This article was originally published on the National Human Services Assembly blog.
The Building Movement Project (BMP) is a national research, resource, and training organization that pushes and challenges nonprofit organizations to integrate social justice principles into their work. We do this by working on various projects across our three focus areas: movement building, service and social change, and leadership. Last summer, as part of our leadership work, we collected information from over 5,000 nonprofit staff members who filled out the 2019 Race to Lead Survey.
First launched in 2016, the Race to Lead survey asked those working in nonprofits about jobs, leadership, training and support, as well as their views related to issues facing people of color in the sector. The subsequent reports, based on the 2016 data, revealed that employees of color aspire to leadership at a higher rate than their white colleagues and that they are equally qualified. In addition to survey data, we collected hundreds of write-in responses that catalogued real-life examples of everyday bias experienced by employees of color who feel frustrated, stressed, and exhausted. Despite similar levels of education, similar number of years of experience, and higher rates of leadership aspirations, people of color report they are still regularly passed over for promotions in favor of their white counterparts. Among other findings, the reports conclude that the sector not only needs to address barriers to leadership for people of color, but to also remove the burden of solving the problem from those who are most affected by it.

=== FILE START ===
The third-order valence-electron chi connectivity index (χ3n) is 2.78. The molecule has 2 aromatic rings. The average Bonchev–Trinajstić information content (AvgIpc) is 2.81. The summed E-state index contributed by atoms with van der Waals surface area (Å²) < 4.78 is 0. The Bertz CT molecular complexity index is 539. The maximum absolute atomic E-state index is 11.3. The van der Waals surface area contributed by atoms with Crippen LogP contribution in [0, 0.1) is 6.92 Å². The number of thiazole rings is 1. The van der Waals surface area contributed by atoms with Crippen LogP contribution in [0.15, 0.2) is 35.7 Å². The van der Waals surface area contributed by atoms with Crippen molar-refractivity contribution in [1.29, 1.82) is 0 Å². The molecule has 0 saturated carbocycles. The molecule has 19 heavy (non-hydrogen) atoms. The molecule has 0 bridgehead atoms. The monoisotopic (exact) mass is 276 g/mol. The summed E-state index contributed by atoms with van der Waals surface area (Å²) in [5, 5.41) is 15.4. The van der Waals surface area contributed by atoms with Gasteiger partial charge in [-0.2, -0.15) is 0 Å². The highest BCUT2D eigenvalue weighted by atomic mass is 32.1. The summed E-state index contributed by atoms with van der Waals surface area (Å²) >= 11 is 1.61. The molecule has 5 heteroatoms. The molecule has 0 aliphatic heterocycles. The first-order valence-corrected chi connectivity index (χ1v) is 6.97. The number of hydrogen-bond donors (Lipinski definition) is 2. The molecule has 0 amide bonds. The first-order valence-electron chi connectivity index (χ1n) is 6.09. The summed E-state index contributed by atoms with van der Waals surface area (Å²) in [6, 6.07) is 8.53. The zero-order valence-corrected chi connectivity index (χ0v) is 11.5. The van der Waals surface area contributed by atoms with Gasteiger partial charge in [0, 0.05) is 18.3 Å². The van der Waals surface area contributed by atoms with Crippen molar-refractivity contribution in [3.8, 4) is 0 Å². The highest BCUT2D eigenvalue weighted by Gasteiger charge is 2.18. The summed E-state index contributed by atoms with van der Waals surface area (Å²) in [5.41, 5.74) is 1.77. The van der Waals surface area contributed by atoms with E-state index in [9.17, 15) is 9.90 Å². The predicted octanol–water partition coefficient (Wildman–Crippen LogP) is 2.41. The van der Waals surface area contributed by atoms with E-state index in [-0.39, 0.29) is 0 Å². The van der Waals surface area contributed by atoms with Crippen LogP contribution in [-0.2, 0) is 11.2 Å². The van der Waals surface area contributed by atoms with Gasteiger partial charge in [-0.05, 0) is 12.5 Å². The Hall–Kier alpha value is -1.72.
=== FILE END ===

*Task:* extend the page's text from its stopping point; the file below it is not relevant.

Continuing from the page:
In 2019, BMP released two new reports: the ED/CEO Race to Lead Brief and the Women of Color Race to Lead Report. Together, these reports focused specifically on racial inequity in leadership positions as well as the effects of experiencing intersecting biases. For example, women of color with the same qualifications as men of color, white women, and white men are the most likely to be in administrative roles and the least likely to be in leadership positions. Despite the dominant narrative that higher education, plus experience, plus training eventually equals career advancement, the data reveals that this equation does not hold true for people of color, specifically women of color, aspiring to leadership.
First, organizations can immediately remove the responsibility of bridging the racial leadership gap from the shoulders of those who are affected by it: employees of color. They can start by 1) challenging biases present in the organization and society, 2) educating staff and board members on race equity, 3) implementing transparent Human Resources-related practices, and 4) investing in POC-led organizations and employees of color aspiring to leadership.
These recommendations were made in the 2016-2019 Race to Lead Reports, as the need to move towards equity became increasingly prevalent. Now, nearly four years later, we’re eager to see changes in the data and to ponder what kind of challenges and opportunities it might reveal for the sector. We look forward to sharing insights and findings on the nonprofit racial leadership gap in forthcoming 2020 reports.